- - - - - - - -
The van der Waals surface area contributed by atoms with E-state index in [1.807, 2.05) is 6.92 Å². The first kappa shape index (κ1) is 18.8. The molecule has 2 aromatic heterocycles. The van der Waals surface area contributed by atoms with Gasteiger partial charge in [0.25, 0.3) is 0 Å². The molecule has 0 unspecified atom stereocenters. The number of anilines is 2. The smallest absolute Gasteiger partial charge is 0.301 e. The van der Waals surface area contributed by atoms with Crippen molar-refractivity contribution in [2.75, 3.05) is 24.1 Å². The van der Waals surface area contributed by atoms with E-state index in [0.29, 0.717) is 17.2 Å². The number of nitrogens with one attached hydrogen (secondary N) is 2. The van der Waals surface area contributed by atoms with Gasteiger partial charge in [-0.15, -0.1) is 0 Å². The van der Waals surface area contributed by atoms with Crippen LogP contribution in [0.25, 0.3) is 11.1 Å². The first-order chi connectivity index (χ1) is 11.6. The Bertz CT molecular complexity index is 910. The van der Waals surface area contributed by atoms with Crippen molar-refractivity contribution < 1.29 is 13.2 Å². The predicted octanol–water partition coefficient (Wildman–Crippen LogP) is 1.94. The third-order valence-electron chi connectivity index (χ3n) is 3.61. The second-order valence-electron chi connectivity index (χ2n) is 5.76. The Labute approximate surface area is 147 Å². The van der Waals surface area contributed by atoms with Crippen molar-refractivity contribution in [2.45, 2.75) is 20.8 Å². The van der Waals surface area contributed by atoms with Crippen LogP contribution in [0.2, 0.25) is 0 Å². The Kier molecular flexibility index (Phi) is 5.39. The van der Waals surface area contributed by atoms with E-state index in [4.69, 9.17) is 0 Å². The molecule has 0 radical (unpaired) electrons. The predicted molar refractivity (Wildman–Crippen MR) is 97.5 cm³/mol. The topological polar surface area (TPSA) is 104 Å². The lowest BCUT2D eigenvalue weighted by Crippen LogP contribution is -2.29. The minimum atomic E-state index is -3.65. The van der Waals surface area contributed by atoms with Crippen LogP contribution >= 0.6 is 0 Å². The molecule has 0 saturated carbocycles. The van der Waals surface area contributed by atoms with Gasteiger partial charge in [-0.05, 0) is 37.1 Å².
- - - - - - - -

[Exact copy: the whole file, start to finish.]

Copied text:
The van der Waals surface area contributed by atoms with E-state index in [1.807, 2.05) is 6.92 Å². The first kappa shape index (κ1) is 18.8. The molecule has 2 aromatic heterocycles. The van der Waals surface area contributed by atoms with Gasteiger partial charge in [0.25, 0.3) is 0 Å². The molecule has 0 unspecified atom stereocenters. The number of anilines is 2. The smallest absolute Gasteiger partial charge is 0.301 e. The van der Waals surface area contributed by atoms with Crippen molar-refractivity contribution in [2.75, 3.05) is 24.1 Å². The van der Waals surface area contributed by atoms with E-state index in [0.29, 0.717) is 17.2 Å². The number of nitrogens with one attached hydrogen (secondary N) is 2. The van der Waals surface area contributed by atoms with Gasteiger partial charge in [-0.15, -0.1) is 0 Å². The van der Waals surface area contributed by atoms with Crippen LogP contribution in [0.25, 0.3) is 11.1 Å². The first-order chi connectivity index (χ1) is 11.6. The Bertz CT molecular complexity index is 910. The van der Waals surface area contributed by atoms with Crippen molar-refractivity contribution < 1.29 is 13.2 Å². The predicted octanol–water partition coefficient (Wildman–Crippen LogP) is 1.94. The third-order valence-electron chi connectivity index (χ3n) is 3.61. The second-order valence-electron chi connectivity index (χ2n) is 5.76. The Labute approximate surface area is 147 Å². The van der Waals surface area contributed by atoms with Crippen molar-refractivity contribution in [2.45, 2.75) is 20.8 Å². The van der Waals surface area contributed by atoms with Crippen LogP contribution in [0.2, 0.25) is 0 Å². The Kier molecular flexibility index (Phi) is 5.39. The van der Waals surface area contributed by atoms with E-state index in [4.69, 9.17) is 0 Å². The molecule has 0 radical (unpaired) electrons. The predicted molar refractivity (Wildman–Crippen MR) is 97.5 cm³/mol. The topological polar surface area (TPSA) is 104 Å². The lowest BCUT2D eigenvalue weighted by Crippen LogP contribution is -2.29. The minimum atomic E-state index is -3.65. The van der Waals surface area contributed by atoms with Crippen LogP contribution >= 0.6 is 0 Å². The molecule has 0 saturated carbocycles. The van der Waals surface area contributed by atoms with Gasteiger partial charge in [-0.05, 0) is 37.1 Å².